Steakhouses are valued for one thing: their meat. There are no chefs, and no one goes there for the décor. So if the meat is available elsewhere, such as DeBragga and Spitler’s new retail operation, why bother with the steakhouse? The beef supplier, one of New York’s most established, was once the source for most of the city’s top steakhouses, and still supplies some of the best, such as Craftsteak and BLT Prime. Now you can buy a steak that is “exactly, absolutely” the same, says DeBragga’s Marc Sarrazin. Other top meat operations, like elite-meat specialist Pat LaFrieda, and small-farm evangelist Heritage Food USA, have made their stuff available to the public as well. So the question is this: Is it worth it?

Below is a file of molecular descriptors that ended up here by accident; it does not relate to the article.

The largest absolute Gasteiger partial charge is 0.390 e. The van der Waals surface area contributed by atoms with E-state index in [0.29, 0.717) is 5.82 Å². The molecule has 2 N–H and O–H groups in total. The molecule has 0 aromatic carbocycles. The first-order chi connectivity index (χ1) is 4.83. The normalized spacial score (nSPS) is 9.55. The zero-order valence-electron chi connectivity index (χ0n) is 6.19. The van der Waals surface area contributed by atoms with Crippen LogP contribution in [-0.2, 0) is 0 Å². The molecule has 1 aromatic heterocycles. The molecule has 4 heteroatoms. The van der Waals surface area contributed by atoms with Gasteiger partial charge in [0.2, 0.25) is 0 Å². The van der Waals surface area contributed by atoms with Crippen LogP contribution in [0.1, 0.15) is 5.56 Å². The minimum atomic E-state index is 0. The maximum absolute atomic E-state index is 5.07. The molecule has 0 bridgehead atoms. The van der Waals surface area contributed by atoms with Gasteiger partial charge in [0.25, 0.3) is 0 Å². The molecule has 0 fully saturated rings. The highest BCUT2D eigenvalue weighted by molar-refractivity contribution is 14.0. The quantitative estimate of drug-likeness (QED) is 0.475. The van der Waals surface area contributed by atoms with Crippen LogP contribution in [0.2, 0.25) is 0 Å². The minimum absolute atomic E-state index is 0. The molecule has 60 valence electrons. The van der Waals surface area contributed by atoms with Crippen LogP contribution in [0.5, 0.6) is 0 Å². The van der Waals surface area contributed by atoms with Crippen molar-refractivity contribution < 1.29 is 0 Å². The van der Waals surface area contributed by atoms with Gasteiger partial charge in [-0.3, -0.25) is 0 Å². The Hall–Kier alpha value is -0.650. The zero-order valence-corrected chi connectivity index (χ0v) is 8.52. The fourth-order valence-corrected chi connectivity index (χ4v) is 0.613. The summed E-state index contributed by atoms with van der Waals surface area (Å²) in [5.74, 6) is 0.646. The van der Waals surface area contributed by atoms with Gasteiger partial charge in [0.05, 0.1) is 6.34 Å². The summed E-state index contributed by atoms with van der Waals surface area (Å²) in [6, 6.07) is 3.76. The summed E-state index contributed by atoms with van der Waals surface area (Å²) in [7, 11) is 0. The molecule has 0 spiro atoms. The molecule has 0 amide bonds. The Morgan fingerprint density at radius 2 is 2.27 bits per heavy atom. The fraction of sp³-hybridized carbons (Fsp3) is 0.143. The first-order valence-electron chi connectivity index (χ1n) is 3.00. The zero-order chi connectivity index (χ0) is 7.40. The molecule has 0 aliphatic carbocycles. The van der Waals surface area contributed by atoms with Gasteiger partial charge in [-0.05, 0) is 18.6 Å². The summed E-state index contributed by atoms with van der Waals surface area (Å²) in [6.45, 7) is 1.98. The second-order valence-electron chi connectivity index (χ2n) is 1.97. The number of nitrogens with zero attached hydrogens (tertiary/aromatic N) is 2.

Since the death of Phil Hartman, no one besides Troy McClure has embodied the old-fashioned, stentorian-voiced announcer like A&E’s Bill Kurtis. (It was Kurtis who narrated Anchorman — click here for a sound clip.) But what you may not know about the American Justice host is that he owns a huge cattle ranch in Kansas and that his all-natural, pasture-raised, purebred Hereford beef, marketed under the name Tall Grass Beef, will be available soon in New York.